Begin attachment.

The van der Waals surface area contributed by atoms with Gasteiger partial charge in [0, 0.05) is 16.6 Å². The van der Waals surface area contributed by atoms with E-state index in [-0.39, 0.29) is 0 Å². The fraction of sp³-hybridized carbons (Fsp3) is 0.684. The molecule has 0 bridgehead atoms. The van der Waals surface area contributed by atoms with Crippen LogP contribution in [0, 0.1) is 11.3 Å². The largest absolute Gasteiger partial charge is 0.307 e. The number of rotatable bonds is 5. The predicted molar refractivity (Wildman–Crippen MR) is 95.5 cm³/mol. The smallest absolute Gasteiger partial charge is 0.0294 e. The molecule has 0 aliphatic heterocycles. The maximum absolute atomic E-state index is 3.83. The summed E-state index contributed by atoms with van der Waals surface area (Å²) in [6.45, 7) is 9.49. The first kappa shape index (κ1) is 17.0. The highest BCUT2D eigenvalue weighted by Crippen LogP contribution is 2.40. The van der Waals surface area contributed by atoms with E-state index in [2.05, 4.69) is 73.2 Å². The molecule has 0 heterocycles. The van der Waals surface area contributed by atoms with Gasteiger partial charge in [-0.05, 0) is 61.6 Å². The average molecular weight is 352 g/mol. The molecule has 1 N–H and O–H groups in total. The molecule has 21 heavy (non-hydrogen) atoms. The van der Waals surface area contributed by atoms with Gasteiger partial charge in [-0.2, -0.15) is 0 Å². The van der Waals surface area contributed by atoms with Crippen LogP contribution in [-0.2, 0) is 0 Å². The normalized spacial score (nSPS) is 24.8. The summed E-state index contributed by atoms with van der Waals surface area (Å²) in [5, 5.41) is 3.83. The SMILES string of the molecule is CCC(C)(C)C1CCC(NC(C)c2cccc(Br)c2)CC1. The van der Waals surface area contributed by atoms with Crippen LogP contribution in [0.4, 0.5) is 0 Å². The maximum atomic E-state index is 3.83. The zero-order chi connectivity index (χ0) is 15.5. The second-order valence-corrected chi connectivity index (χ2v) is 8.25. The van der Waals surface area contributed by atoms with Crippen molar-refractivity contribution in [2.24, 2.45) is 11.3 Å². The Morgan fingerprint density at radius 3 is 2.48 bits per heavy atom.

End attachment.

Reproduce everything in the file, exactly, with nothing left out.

The van der Waals surface area contributed by atoms with Gasteiger partial charge in [0, 0.05) is 16.6 Å². The van der Waals surface area contributed by atoms with E-state index in [-0.39, 0.29) is 0 Å². The fraction of sp³-hybridized carbons (Fsp3) is 0.684. The molecule has 0 bridgehead atoms. The van der Waals surface area contributed by atoms with Crippen LogP contribution in [0, 0.1) is 11.3 Å². The largest absolute Gasteiger partial charge is 0.307 e. The number of rotatable bonds is 5. The predicted molar refractivity (Wildman–Crippen MR) is 95.5 cm³/mol. The smallest absolute Gasteiger partial charge is 0.0294 e. The molecule has 0 aliphatic heterocycles. The maximum absolute atomic E-state index is 3.83. The summed E-state index contributed by atoms with van der Waals surface area (Å²) in [6.45, 7) is 9.49. The first kappa shape index (κ1) is 17.0. The highest BCUT2D eigenvalue weighted by Crippen LogP contribution is 2.40. The van der Waals surface area contributed by atoms with E-state index in [2.05, 4.69) is 73.2 Å². The molecule has 0 heterocycles. The van der Waals surface area contributed by atoms with Gasteiger partial charge in [-0.05, 0) is 61.6 Å². The average molecular weight is 352 g/mol. The molecule has 1 N–H and O–H groups in total. The molecule has 21 heavy (non-hydrogen) atoms. The van der Waals surface area contributed by atoms with Gasteiger partial charge in [-0.2, -0.15) is 0 Å². The van der Waals surface area contributed by atoms with Crippen LogP contribution in [-0.2, 0) is 0 Å². The normalized spacial score (nSPS) is 24.8. The summed E-state index contributed by atoms with van der Waals surface area (Å²) in [5, 5.41) is 3.83. The SMILES string of the molecule is CCC(C)(C)C1CCC(NC(C)c2cccc(Br)c2)CC1. The van der Waals surface area contributed by atoms with Crippen LogP contribution in [0.4, 0.5) is 0 Å². The maximum atomic E-state index is 3.83. The zero-order chi connectivity index (χ0) is 15.5. The second-order valence-corrected chi connectivity index (χ2v) is 8.25. The van der Waals surface area contributed by atoms with Crippen molar-refractivity contribution in [2.24, 2.45) is 11.3 Å². The Morgan fingerprint density at radius 3 is 2.48 bits per heavy atom.